Massive acts like DJ Snake & Martin Garrix were placed one after the other in 2017, rather than being scheduled in conjunction with one another to help ease crowding. The same was true of Sahara mainstays Dillon Francis and Steve Angello, both of which played there once more at peak hours.

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The likely reason for this lack of counter programming stems from the fact that fans pay a great deal of money to see as much of their music of choice as possible, so directly countering EDM with more EDM would likely upset Coachella’s core demographic. Still, the Sahara Tent is nearly uninhabitable after sundown, and fans can’t even break into the tent to catch their favorite sets if this scheduling methodology persists.

Coachella’s online forum users have pointed towards the prospect of the festival adding another gargantuan tent similar to the current Sahara Tent, which could showcase similar styles of music while lessening the bottleneck effect in the Sahara. A more plausible option, though, would be the expansion of the current Sahara Tent to accommodate a larger number of attendees.

Regardless of how they tackle it, Goldenvoice must, and likely will address the overflow of wide-eyed festival goers flooding into the Sahara Tent in dangerous fashion.

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Second Liners

With so many dance titans occupying the second line of Coachella’s roster over the past couple years, its seems like the event has almost jumped the gun just a bit. Booking so many of EDMs hottest names means that there are now far less to look at for 2018, assuming there are no repeats — quite the conundrum indeed.

ODESZA appears to be one of Coachella fans’ most sought-after artists. Fresh off of a new album and accompanying tour, which saw them incorporate a drum line and other exciting elements into the mix, the seminal indie/pop electronica duo is likely going to claim one of Coachella’s top spots come Spring of next year. One could even go so far as to wager that they will fill the third name on the second line and occupy the same main stage sunset spot that Porter Robinson & Madeon occupied in 2017.

Since Kygo’s ascension to national stardom that essentially began in 2015, the Norwegian giant has garnered hundreds of millions of streams and has since gone on to popularize the “tropical house” sound and captured the attention of the masses. A key second line slot seems fitting for Kygo in 2018 — a step up from his 2015 booking — and the artist certainly has the clout to headline the festival’s second biggest stage: the Outdoor Theatre.

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Eric Prydz is another name that hasn’t played Coachella in years, and has since accrued a massive increase in popularity among the dance music community. With the release of Opus in and the debut of his new Epic 5.0 stage setup, Prydz is certainly a candidate for high placement on Coachella’s 2018 poster — there’s even a good chance he could occupy a similar after-dark set on the Outdoor theatre, à la Justice in 2017. Or, perhaps Prydz could headline the legendary Sahara Tent during a main stage set from The Chainsmokers.

One of trap music’s most elusive figures, RL Grime, has been on his headlining Nova tour for the last two months, which features groundbreaking visuals that are rarely seen in the trap world, or EDM world at large. The LA native, who has redefined trap music’s fundamental style, always ensures his sets are filled with a tangible verve. He could very well close out the Sahara Tent or perform second to last on Coachella’s Outdoor Theatre, especially if he releases an album in the foreseeable future.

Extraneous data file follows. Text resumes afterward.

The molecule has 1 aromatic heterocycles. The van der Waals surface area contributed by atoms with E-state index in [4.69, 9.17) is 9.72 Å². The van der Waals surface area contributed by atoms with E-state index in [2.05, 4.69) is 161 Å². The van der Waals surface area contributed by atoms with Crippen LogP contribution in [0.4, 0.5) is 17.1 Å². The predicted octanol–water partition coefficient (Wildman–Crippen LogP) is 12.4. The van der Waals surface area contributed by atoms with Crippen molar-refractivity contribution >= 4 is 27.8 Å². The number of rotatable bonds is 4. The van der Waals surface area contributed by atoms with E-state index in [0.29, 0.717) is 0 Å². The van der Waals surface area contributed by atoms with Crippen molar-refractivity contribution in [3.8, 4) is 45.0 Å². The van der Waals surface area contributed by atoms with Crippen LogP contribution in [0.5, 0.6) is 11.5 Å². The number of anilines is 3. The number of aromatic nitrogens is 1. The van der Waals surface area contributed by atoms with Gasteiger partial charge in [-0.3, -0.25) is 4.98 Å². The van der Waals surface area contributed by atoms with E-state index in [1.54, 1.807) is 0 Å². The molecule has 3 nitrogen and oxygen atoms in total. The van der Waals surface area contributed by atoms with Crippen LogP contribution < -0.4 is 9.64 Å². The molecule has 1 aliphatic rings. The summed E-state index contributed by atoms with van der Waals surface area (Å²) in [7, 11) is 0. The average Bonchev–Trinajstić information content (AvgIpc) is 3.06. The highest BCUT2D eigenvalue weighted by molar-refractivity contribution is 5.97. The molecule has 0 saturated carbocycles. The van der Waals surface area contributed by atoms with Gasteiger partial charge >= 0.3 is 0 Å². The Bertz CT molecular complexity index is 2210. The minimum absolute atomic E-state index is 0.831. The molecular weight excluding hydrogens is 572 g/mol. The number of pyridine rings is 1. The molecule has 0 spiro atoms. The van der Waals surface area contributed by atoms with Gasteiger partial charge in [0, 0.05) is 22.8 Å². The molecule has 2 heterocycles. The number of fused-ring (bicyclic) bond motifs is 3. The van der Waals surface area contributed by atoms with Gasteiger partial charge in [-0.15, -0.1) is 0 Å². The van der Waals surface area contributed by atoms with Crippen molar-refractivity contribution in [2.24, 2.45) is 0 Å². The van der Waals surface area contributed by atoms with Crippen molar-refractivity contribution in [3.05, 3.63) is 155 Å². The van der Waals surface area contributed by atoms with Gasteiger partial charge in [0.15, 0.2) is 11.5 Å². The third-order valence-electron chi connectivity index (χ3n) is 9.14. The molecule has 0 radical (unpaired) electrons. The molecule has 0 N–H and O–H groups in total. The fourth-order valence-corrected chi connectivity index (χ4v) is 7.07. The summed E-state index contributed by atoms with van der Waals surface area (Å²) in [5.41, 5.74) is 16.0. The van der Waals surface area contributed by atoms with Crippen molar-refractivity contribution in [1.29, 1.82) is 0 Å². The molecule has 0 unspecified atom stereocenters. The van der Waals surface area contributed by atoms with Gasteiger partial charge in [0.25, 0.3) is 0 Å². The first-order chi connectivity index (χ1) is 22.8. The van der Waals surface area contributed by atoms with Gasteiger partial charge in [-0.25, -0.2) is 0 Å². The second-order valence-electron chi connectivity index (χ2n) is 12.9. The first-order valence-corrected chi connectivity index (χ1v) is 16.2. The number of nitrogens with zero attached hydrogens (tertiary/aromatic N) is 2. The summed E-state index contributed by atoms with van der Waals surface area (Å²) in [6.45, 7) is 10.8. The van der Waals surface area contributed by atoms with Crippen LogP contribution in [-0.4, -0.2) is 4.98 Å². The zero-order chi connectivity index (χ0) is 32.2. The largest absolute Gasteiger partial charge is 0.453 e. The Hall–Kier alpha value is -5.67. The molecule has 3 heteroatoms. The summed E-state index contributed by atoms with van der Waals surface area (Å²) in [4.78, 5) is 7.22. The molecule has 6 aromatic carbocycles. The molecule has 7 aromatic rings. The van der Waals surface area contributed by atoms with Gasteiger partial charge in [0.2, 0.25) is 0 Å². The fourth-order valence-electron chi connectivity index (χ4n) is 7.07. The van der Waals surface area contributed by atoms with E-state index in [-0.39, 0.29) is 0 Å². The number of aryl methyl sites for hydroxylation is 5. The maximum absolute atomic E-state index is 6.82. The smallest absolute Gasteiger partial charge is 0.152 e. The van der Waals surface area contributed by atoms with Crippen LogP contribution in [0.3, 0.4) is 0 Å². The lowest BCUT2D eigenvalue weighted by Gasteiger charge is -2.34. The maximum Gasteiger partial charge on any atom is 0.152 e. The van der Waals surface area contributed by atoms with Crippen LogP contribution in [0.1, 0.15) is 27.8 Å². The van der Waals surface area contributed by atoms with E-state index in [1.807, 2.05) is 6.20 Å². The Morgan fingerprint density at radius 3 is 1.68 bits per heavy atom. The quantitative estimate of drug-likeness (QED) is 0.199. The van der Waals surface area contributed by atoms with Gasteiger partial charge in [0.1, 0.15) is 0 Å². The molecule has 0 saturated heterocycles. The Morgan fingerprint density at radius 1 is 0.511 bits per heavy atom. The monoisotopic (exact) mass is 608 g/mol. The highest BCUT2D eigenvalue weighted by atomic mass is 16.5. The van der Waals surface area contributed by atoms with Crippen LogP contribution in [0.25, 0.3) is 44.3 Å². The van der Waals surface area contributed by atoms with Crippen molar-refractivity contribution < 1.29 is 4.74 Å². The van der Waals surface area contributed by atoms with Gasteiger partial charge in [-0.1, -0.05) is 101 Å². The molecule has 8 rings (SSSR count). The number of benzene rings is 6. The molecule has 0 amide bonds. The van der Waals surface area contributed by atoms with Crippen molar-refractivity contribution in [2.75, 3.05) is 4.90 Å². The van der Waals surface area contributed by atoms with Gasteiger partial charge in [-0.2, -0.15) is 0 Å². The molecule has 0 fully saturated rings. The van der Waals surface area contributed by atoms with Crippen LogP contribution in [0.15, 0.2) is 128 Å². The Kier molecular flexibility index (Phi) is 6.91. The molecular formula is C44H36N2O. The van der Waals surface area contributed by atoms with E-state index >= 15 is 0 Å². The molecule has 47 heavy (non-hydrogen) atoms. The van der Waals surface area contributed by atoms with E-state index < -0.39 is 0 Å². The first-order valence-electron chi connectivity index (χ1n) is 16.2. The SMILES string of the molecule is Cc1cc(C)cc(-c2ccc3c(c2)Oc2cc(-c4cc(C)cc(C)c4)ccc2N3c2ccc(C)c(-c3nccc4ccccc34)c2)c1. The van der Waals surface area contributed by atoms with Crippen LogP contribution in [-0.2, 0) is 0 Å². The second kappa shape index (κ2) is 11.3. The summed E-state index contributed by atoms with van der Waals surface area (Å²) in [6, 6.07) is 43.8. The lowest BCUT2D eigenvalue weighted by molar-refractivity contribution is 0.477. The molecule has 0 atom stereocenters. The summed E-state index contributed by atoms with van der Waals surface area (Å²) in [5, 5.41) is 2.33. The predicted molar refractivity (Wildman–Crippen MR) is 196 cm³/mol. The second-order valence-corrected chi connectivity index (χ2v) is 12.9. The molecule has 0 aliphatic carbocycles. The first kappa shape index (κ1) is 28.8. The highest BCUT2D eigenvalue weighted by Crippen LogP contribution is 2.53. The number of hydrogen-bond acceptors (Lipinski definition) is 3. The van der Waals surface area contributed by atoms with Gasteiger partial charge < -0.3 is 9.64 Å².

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Finally, after their meteoric rise to mainstream recognition since Group Therapy, Above & Beyond is also primed to their long-awaited return to the Polo Fields — maybe for 2018 after the release of their Common Ground album. The trio is known for filling their sets with tear-inducing moments aided by sentimental visuals, and like RL Grime, would make for perfect counter programming in the Sahara Tent or placement at the Outdoor Theatre.

GRiZ has never performed at Coachella and, fresh off of the release of his newest album Good Will Prevail, the Michigan DJ and saxophone master is definitely evolving into an excellent booking choice. With live, instrumental-centric sets that are full of insurmountable energy, it’s only fitting that GRiZ occupies a coveted slot on the lineup. GRiZ seems to be on the cusp of second liners — he may be closer to filling a high spot on the third line — regardless, he might make his debut at the 2018 iteration.

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Yuma Yuma Yuma

As Coachella’s electronic programming progressed through the years, organizers soon felt a need to incorporate a tent that captured the essence of the underground dance niche. Thus, the Yuma Tent was birthed in 2013. The stage’s indoor setup features awe-inspiring lighting schemes, air conditioning, a giant disco ball, and even giant beds that sore feet can head to rest and soak in the sounds of top underground talent.

In years past, the Yuma Tent has featured such legendary acts as J.E.S.u.S (Jackmaster, Eats Everything, Skream, and Seth Troxler), Richie Hawtin, The Belleville Three (Juan Atkins, Derrick May, Kevin Saunderson), Bicep, and Ben Klock, to name just a few.

So who will DJ in the legendary tent this year? Our bets are on the return of artists like those that comprise J.E.S.u.S. Others that are due for a return include Maceo Plex, Carl Craig, and Dubfire.

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Coachella’s Yuma tent selections continue to break ground within the electronic side of the festival sphere, but it will need to expand upon its current scheduling methodology in order to keep up with the growing factions that divide ‘popular’ underground leaders — like Hot Since 82, Solomun, and The Martinez Brothers — and their lesser-known counterparts.

Will bookers finally decide to pay homage to such pivotal acts as Len Faki, Amelie Lens, Rødhåd, Detroit Swindle, and The Black Madonna? The aforementioned underground acts have not typically made the cut in recent years; whether this is due to them not receiving an offer, or simply not wishing to play a mainstream festival like Coachella, is entirely unknown.